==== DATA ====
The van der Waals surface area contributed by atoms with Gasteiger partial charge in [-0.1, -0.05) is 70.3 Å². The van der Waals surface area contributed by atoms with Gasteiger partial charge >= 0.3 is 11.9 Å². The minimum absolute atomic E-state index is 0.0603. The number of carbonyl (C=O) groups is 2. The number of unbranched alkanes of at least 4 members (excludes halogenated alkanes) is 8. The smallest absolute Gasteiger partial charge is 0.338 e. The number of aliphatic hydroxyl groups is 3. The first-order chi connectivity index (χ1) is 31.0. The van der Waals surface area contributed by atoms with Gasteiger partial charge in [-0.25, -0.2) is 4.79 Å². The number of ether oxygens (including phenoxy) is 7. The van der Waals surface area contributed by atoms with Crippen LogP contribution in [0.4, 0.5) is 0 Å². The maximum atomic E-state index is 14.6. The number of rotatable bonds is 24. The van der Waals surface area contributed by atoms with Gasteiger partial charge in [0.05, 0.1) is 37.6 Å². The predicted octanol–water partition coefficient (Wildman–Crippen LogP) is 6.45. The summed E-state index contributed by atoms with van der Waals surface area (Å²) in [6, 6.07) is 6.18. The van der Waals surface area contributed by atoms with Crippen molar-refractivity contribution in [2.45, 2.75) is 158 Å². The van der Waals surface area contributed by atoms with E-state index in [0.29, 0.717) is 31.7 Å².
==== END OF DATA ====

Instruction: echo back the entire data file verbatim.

The van der Waals surface area contributed by atoms with Gasteiger partial charge in [-0.1, -0.05) is 70.3 Å². The van der Waals surface area contributed by atoms with Gasteiger partial charge >= 0.3 is 11.9 Å². The minimum absolute atomic E-state index is 0.0603. The number of carbonyl (C=O) groups is 2. The number of unbranched alkanes of at least 4 members (excludes halogenated alkanes) is 8. The smallest absolute Gasteiger partial charge is 0.338 e. The number of aliphatic hydroxyl groups is 3. The first-order chi connectivity index (χ1) is 31.0. The van der Waals surface area contributed by atoms with Gasteiger partial charge in [-0.25, -0.2) is 4.79 Å². The number of ether oxygens (including phenoxy) is 7. The van der Waals surface area contributed by atoms with Crippen LogP contribution in [0.4, 0.5) is 0 Å². The maximum atomic E-state index is 14.6. The number of rotatable bonds is 24. The van der Waals surface area contributed by atoms with Gasteiger partial charge in [0.05, 0.1) is 37.6 Å². The predicted octanol–water partition coefficient (Wildman–Crippen LogP) is 6.45. The summed E-state index contributed by atoms with van der Waals surface area (Å²) in [6, 6.07) is 6.18. The van der Waals surface area contributed by atoms with Crippen molar-refractivity contribution in [2.45, 2.75) is 158 Å². The van der Waals surface area contributed by atoms with E-state index in [0.29, 0.717) is 31.7 Å².